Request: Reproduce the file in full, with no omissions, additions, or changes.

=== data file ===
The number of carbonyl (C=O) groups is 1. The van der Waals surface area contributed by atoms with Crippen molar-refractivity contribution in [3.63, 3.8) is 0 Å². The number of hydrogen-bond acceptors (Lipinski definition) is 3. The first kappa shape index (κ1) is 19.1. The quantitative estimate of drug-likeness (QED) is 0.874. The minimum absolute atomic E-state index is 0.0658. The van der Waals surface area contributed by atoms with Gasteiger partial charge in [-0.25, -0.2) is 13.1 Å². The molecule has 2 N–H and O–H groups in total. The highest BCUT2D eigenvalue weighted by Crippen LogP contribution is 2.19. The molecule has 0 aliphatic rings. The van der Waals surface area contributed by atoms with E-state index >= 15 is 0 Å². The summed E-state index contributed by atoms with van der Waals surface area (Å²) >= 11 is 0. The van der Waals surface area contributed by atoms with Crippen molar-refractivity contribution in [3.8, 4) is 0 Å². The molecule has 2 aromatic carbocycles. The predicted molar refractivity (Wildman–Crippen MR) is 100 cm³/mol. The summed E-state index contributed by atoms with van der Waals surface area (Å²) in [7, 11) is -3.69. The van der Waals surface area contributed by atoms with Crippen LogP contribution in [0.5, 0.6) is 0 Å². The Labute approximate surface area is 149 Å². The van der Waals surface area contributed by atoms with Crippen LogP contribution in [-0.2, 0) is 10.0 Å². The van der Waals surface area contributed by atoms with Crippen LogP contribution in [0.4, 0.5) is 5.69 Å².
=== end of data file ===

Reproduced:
The number of carbonyl (C=O) groups is 1. The van der Waals surface area contributed by atoms with Crippen molar-refractivity contribution in [3.63, 3.8) is 0 Å². The number of hydrogen-bond acceptors (Lipinski definition) is 3. The first kappa shape index (κ1) is 19.1. The quantitative estimate of drug-likeness (QED) is 0.874. The minimum absolute atomic E-state index is 0.0658. The van der Waals surface area contributed by atoms with Gasteiger partial charge in [-0.25, -0.2) is 13.1 Å². The molecule has 2 N–H and O–H groups in total. The highest BCUT2D eigenvalue weighted by Crippen LogP contribution is 2.19. The molecule has 0 aliphatic rings. The van der Waals surface area contributed by atoms with E-state index >= 15 is 0 Å². The summed E-state index contributed by atoms with van der Waals surface area (Å²) >= 11 is 0. The van der Waals surface area contributed by atoms with Crippen molar-refractivity contribution in [3.8, 4) is 0 Å². The molecule has 2 aromatic carbocycles. The predicted molar refractivity (Wildman–Crippen MR) is 100 cm³/mol. The summed E-state index contributed by atoms with van der Waals surface area (Å²) in [7, 11) is -3.69. The van der Waals surface area contributed by atoms with Crippen LogP contribution in [0.5, 0.6) is 0 Å². The Labute approximate surface area is 149 Å². The van der Waals surface area contributed by atoms with Crippen LogP contribution in [-0.2, 0) is 10.0 Å². The van der Waals surface area contributed by atoms with Crippen LogP contribution in [0.4, 0.5) is 5.69 Å².